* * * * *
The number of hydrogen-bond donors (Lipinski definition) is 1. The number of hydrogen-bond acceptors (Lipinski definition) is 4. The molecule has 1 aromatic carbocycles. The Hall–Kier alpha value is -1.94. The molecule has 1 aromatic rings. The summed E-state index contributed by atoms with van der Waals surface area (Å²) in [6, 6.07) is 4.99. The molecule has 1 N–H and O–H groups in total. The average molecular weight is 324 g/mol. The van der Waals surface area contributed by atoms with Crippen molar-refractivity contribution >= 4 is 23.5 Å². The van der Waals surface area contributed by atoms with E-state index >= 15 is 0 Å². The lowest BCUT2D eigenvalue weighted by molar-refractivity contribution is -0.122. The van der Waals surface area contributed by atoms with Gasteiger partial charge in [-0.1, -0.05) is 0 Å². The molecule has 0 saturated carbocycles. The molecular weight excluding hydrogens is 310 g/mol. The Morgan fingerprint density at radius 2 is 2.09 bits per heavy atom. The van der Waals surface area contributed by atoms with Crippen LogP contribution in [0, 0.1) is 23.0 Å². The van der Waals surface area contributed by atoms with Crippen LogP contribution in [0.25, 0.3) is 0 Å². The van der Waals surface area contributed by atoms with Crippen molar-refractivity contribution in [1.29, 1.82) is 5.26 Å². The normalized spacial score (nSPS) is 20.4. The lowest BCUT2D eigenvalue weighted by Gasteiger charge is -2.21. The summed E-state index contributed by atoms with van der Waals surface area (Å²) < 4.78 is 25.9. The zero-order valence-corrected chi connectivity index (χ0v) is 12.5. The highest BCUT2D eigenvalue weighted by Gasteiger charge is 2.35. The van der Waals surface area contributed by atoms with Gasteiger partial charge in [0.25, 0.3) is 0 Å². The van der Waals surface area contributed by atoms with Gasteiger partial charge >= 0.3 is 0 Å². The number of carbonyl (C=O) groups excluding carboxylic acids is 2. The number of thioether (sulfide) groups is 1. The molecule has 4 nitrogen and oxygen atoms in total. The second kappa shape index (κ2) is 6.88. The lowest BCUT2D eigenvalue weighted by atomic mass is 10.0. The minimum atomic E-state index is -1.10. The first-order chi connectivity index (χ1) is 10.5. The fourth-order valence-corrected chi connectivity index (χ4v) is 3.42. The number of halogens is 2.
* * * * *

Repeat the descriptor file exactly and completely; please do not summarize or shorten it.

The number of hydrogen-bond donors (Lipinski definition) is 1. The number of hydrogen-bond acceptors (Lipinski definition) is 4. The molecule has 1 aromatic carbocycles. The Hall–Kier alpha value is -1.94. The molecule has 1 aromatic rings. The summed E-state index contributed by atoms with van der Waals surface area (Å²) in [6, 6.07) is 4.99. The molecule has 1 N–H and O–H groups in total. The average molecular weight is 324 g/mol. The van der Waals surface area contributed by atoms with Crippen molar-refractivity contribution >= 4 is 23.5 Å². The van der Waals surface area contributed by atoms with E-state index >= 15 is 0 Å². The lowest BCUT2D eigenvalue weighted by molar-refractivity contribution is -0.122. The van der Waals surface area contributed by atoms with Gasteiger partial charge in [-0.1, -0.05) is 0 Å². The molecule has 0 saturated carbocycles. The molecular weight excluding hydrogens is 310 g/mol. The Morgan fingerprint density at radius 2 is 2.09 bits per heavy atom. The van der Waals surface area contributed by atoms with Crippen LogP contribution in [0, 0.1) is 23.0 Å². The van der Waals surface area contributed by atoms with Crippen LogP contribution in [0.25, 0.3) is 0 Å². The van der Waals surface area contributed by atoms with Crippen molar-refractivity contribution in [1.29, 1.82) is 5.26 Å². The normalized spacial score (nSPS) is 20.4. The lowest BCUT2D eigenvalue weighted by Gasteiger charge is -2.21. The summed E-state index contributed by atoms with van der Waals surface area (Å²) < 4.78 is 25.9. The zero-order valence-corrected chi connectivity index (χ0v) is 12.5. The highest BCUT2D eigenvalue weighted by Gasteiger charge is 2.35. The van der Waals surface area contributed by atoms with Gasteiger partial charge in [0.25, 0.3) is 0 Å². The van der Waals surface area contributed by atoms with Gasteiger partial charge >= 0.3 is 0 Å². The number of carbonyl (C=O) groups excluding carboxylic acids is 2. The number of thioether (sulfide) groups is 1. The molecule has 4 nitrogen and oxygen atoms in total. The second kappa shape index (κ2) is 6.88. The lowest BCUT2D eigenvalue weighted by atomic mass is 10.0. The minimum atomic E-state index is -1.10. The first-order chi connectivity index (χ1) is 10.5. The fourth-order valence-corrected chi connectivity index (χ4v) is 3.42. The number of halogens is 2.